Some months ago a friend reached out to me about a problem. She and her siblings were scattered far from their elderly parents and there was some family business that needed to be managed here in San Francisco. She asked if I could help and a cautionary tale unfolded. Partly it was about her family. But it was also about where we as a society happen to be at the moment.
San Francisco, like a number of global gateway cities, is currently in a super heated economic bubble. This isn’t the first time San Francisco has boomed in its relatively short history. And when the inevitable bust comes it won’t be the last decline either. History runs in long slow cycles. Things go up. Then they fall. Then they go back up again. The seeds of failure are always planted in the fertile soil of speculation and malinvestment. These things tend not to end well. But while the music is still playing it’s irresistible and people can’t help but get up and dance. Then again, the green shoots of future success generally thrive in the fallow fields left behind by the last crash. Individuals are well advised to think long and hard about where we are in that cycle.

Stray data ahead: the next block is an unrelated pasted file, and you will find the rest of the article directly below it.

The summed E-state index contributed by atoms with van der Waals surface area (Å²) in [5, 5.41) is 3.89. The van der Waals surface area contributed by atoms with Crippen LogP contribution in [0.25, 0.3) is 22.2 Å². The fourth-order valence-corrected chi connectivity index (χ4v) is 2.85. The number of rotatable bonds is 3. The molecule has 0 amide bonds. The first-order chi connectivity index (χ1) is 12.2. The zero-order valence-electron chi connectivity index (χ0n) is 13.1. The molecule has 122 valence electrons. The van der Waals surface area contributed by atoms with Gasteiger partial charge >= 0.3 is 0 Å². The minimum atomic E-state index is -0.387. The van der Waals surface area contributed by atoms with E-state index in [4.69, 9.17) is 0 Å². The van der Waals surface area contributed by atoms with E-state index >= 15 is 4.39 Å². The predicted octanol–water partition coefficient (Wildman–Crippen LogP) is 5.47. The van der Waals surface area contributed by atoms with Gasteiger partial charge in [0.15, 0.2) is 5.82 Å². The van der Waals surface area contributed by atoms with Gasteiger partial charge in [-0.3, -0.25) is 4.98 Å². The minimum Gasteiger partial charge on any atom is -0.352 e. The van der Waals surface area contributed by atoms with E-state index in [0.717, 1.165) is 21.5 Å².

One manifestation of too much cheap easy money sloshing around town is insane housing price inflation and speculative building. A falling down shack can be bought for a million+ dollars, massively expanded and renovated, and sold for three or four million. So long as the easy money keeps flowing the construction continues. But only at the high end of the market. The more nearby properties sell for, the more the market values the next round of construction. How much of that sale price is profit and how much gets chewed up along the way varies greatly from project to project.
What was once a modest 1920s era two bedroom one bath home is transformed into a five story cavalcade of suites, excavated garden levels, penthouse additions, and invisible glass terrace railings. Some of these properties are purchased and renovated by people who received generous stock options, proceeds from initial public offerings, and performance bonuses. (Read: money hallucinated from the ether by central banks, the Federal Reserve, quantitative easing, zero interest rates, stock buy backs, et cetera. In the biz this is called “value creation” and “monetizing synergies.”) Others are bought with huge loans with the expectation that high salaries will continue indefinitely. Still others are acquired by investors who have cash to mobilize and understand that keeping their money in a bank is about as savvy as keeping it in an old mayonnaise jar since they both pay the same interest – and the mayonnaise jar is probably more secure.